OU research shows the effects of global dust storms on the atmosphere on Mars.
In a paper presented on 23 July 2021 at the virtual National Astronomy Meeting 2021, Dr Paul Streeter in The Open University’s Faculty of Science, Technology, Engineering and Mathematics, describes a dust storm that engulfed Mars in 2018, which destroyed a vortex of cold air around the martian south pole and brought an early spring to the hemisphere. By contrast, the storm caused only minor distortions to the polar vortex in the northern hemisphere and no dramatic seasonal changes.
Over two weeks at the beginning of June 2018, localised dust storms combined and spread to form an impenetrable blanket of dust that hid almost the entire planet’s surface. The global dust storm, which coincided with Mars’s equinox and lasted until mid-September, proved fatal to NASA’s solar-powered Opportunity rover.
Dr Streeter and colleagues from The Open University (OU), NASA and the Russian Academy of Sciences examined the effects of the event on the martian atmosphere by combining data from a Mars Global Climate Model with observations from the European Space Agency’s ExoMars Trace Gas Orbiter, Roscosmos and NASA’s Mars Reconnaissance Orbiter missions.
Dr Streeter, who also completed his PhD at the OU on studying the transport and atmospheric effects of dust on Mars with a special focus on dust storms, says: “This was a perfect opportunity to investigate how global dust storms impact the atmosphere at the martian poles, which are surrounded by powerful jets of wind in winter. Since the last global storm in 2007, several new missions and instruments have arrived in Mars orbit, so the 2018 event was the most-observed to date.”
Previous research has shown that high levels of dust in the atmosphere can have significant effects on polar temperatures and winds. The vortices at the winter poles also affect temperatures and the transport of air, dust, water, and chemicals, so their disruption could mean substantial changes in the martian atmosphere.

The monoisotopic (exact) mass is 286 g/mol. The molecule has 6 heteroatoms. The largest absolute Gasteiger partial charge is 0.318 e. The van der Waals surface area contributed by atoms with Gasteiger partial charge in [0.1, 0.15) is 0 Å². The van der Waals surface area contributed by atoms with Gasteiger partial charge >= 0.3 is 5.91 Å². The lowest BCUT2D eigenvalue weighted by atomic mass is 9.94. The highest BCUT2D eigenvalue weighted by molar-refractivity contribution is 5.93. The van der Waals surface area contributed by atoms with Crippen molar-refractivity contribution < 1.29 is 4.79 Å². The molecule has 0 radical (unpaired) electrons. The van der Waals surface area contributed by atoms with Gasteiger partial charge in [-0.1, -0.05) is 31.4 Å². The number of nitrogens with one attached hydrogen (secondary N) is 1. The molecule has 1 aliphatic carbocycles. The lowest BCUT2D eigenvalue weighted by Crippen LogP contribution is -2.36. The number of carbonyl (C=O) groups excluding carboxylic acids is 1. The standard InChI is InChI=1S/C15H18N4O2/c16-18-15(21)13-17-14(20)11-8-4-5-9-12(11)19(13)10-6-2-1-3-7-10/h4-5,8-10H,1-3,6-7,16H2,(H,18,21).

The team found that the 2018 storm had profoundly different effects in each hemisphere. At the south pole, where the vortex was almost destroyed, temperatures rose, and wind speeds fell dramatically. While the vortex may have already been starting to decay due to the onset of spring, the dust storm appears to have had a decisive effect in ending winter early.
The northern polar vortex, by contrast, remained stable and the onset of autumn followed its usual pattern. However, the normally elliptical northern vortex was changed by the storm to become more symmetrical. The researchers link this to the high dust content in the atmosphere suppressing atmospheric waves caused by the extreme topography in the northern hemisphere, which has volcanoes over twice as tall as Mount Everest and craters as deep as terrestrial mountains.
Dr Streeter adds: “Global dust storms at equinox may enhance transport into the southern pole due to the diminished vortex, while the more robust northern vortex continues to act as an effective barrier. If this pattern for global dust storms holds over the course of the thousands of years that Mars maintains this particular axial tilt, it has implications for how dust is deposited at the north and south poles and our understanding of the planet’s climate history.”
Read the full paper: Asymmetric Impacts on Mars’ Polar Vortices From an Equinoctial Global Dust Storm
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